Genome wide linkage analysis was first proposed in 1980.5 This is one of the earliest and yet robust ways of identification of a gene for a Mendelian trait. Positional cloning simply refers to identification of the position of the gene along the human chromosome and then selecting the specific gene for the disease and is probably the most successful approach.6 Linkage assumes a specific mode of inheritance that often is inferred from the families selected for analysis. Several markers spread across the human genome are then typed and recombination events then define the boundaries of the position of the gene in question. Some of the successes of this approach lead to the discovery of genes for hemochromatosis, cystic fibrosis and Duchenne muscular dystrophy.7,8,9,10 Cystic fibrosis is the most widely accepted example of early success of this approach.8 Some other important milestones are identification of genes for lactose intolerance, chronic granulomatous disease, neurofibromatosis I, retinoblastoma and breast cancer.11,12,13,14,15,16 Prior to the publication of the results of the Human Genome Project in 2003, it often used to be a mammoth task to clone these large segments of the genome before the gene could be identified. The Human Genome Project is now credited with making the information of all the genes in any region of the chromosome known for such a search and has accelerated the pace of gene discovery. If characterization of the first one thousand genes took two decades, the next decade saw more than 3,000 genes being identified.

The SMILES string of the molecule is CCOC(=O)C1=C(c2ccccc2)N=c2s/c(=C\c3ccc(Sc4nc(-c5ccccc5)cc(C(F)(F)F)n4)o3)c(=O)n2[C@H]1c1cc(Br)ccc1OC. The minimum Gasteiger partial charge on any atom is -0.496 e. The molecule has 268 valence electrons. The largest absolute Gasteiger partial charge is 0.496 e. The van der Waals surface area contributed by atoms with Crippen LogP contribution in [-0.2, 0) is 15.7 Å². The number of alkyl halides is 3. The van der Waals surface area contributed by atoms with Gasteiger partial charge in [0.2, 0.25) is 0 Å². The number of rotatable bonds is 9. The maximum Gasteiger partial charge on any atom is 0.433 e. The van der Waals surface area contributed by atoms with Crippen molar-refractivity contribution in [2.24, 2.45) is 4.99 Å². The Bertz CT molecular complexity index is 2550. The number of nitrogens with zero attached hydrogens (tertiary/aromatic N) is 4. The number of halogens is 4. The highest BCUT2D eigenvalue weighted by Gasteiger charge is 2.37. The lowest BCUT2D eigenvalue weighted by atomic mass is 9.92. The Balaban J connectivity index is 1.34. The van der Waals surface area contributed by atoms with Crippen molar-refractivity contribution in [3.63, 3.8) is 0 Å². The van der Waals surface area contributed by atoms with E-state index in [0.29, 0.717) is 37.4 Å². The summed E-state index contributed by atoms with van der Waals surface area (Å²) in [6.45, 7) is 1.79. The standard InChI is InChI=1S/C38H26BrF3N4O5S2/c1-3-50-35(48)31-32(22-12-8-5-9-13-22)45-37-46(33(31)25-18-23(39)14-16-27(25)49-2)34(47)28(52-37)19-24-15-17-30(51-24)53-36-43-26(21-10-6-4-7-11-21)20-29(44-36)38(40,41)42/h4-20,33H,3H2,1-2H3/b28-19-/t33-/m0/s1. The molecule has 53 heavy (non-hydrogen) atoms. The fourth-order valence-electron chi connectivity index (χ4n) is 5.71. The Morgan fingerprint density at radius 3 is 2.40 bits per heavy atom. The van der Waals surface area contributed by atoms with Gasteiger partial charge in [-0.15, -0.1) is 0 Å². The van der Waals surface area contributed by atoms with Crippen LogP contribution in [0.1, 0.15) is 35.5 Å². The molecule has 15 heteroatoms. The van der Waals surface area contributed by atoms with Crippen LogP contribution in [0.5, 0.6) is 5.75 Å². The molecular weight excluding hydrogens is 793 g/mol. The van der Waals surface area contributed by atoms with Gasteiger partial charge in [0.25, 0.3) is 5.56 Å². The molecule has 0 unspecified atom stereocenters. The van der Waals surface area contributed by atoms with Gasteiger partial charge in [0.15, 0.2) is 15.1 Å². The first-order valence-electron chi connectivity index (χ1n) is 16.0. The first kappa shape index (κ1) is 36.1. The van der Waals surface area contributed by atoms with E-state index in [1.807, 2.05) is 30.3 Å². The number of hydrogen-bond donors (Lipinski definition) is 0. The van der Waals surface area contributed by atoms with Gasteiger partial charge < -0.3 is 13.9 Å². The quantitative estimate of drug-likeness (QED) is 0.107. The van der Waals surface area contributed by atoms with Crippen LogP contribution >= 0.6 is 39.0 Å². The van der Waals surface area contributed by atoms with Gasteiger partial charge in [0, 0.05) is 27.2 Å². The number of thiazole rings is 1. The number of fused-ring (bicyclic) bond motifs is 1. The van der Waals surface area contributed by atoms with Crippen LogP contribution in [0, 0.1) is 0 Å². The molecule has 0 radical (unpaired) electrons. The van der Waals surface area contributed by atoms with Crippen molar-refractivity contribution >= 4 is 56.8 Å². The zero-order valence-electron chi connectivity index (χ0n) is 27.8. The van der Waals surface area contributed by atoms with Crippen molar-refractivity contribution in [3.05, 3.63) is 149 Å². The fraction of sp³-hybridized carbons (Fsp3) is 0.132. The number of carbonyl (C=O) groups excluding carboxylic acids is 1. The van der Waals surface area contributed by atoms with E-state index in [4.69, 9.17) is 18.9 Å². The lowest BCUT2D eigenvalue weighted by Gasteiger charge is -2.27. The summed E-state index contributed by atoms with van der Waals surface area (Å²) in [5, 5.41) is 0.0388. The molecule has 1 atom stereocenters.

4 Homozygosity mapping and autozygosity mapping

Autosomal recessive disorders often are precipitated by consanguinity. Identifying the regions of homozygosity in families affected with an autosomal recessive monogenic disorder can be an approach to identify the location of the gene.17 The data from several families can be combined to narrow down the critical region to search for the candidate genes.18,19 A similar strategy is autozygosity mapping that focuses on regions of homozygosity by descent in a single, usually large, family.19,20 The current techniques of next generation sequencing and SNP microarray facilitate detection of the gene even in small kindreds and sporadic cases. Homozygosity mapping is the method of choice for gene mapping in the current era as the newer technologies require only a small number of affected individuals or families for research.6